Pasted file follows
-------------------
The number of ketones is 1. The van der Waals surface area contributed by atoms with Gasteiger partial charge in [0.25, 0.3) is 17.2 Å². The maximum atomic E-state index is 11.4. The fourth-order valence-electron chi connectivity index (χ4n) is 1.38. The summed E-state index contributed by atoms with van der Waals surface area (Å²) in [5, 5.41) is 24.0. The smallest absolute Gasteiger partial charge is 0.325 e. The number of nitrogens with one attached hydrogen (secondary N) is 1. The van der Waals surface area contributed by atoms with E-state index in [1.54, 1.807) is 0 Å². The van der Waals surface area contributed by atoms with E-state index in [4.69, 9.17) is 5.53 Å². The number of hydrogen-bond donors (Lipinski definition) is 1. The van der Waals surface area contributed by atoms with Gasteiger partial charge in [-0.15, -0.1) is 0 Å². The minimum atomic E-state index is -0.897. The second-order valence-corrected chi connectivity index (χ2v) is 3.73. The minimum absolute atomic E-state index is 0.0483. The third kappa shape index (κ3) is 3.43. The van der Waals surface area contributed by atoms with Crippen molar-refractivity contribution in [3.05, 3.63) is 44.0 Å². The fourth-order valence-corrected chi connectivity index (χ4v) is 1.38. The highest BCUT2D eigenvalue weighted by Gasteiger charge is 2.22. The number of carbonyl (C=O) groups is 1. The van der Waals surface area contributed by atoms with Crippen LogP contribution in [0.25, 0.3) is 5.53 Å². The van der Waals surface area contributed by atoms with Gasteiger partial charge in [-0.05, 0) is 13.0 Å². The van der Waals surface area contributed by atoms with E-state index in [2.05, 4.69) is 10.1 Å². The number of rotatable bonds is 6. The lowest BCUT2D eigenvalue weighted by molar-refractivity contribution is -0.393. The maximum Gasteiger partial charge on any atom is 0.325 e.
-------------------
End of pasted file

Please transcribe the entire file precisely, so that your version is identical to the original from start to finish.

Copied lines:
The number of ketones is 1. The van der Waals surface area contributed by atoms with Gasteiger partial charge in [0.25, 0.3) is 17.2 Å². The maximum atomic E-state index is 11.4. The fourth-order valence-electron chi connectivity index (χ4n) is 1.38. The summed E-state index contributed by atoms with van der Waals surface area (Å²) in [5, 5.41) is 24.0. The smallest absolute Gasteiger partial charge is 0.325 e. The number of nitrogens with one attached hydrogen (secondary N) is 1. The van der Waals surface area contributed by atoms with E-state index in [1.54, 1.807) is 0 Å². The van der Waals surface area contributed by atoms with E-state index in [4.69, 9.17) is 5.53 Å². The number of hydrogen-bond donors (Lipinski definition) is 1. The van der Waals surface area contributed by atoms with Gasteiger partial charge in [-0.15, -0.1) is 0 Å². The minimum atomic E-state index is -0.897. The second-order valence-corrected chi connectivity index (χ2v) is 3.73. The minimum absolute atomic E-state index is 0.0483. The third kappa shape index (κ3) is 3.43. The van der Waals surface area contributed by atoms with Crippen molar-refractivity contribution in [3.05, 3.63) is 44.0 Å². The fourth-order valence-corrected chi connectivity index (χ4v) is 1.38. The highest BCUT2D eigenvalue weighted by Gasteiger charge is 2.22. The number of carbonyl (C=O) groups is 1. The van der Waals surface area contributed by atoms with Crippen LogP contribution in [0.25, 0.3) is 5.53 Å². The van der Waals surface area contributed by atoms with Gasteiger partial charge in [-0.05, 0) is 13.0 Å². The van der Waals surface area contributed by atoms with E-state index in [2.05, 4.69) is 10.1 Å². The number of rotatable bonds is 6. The lowest BCUT2D eigenvalue weighted by molar-refractivity contribution is -0.393. The maximum Gasteiger partial charge on any atom is 0.325 e.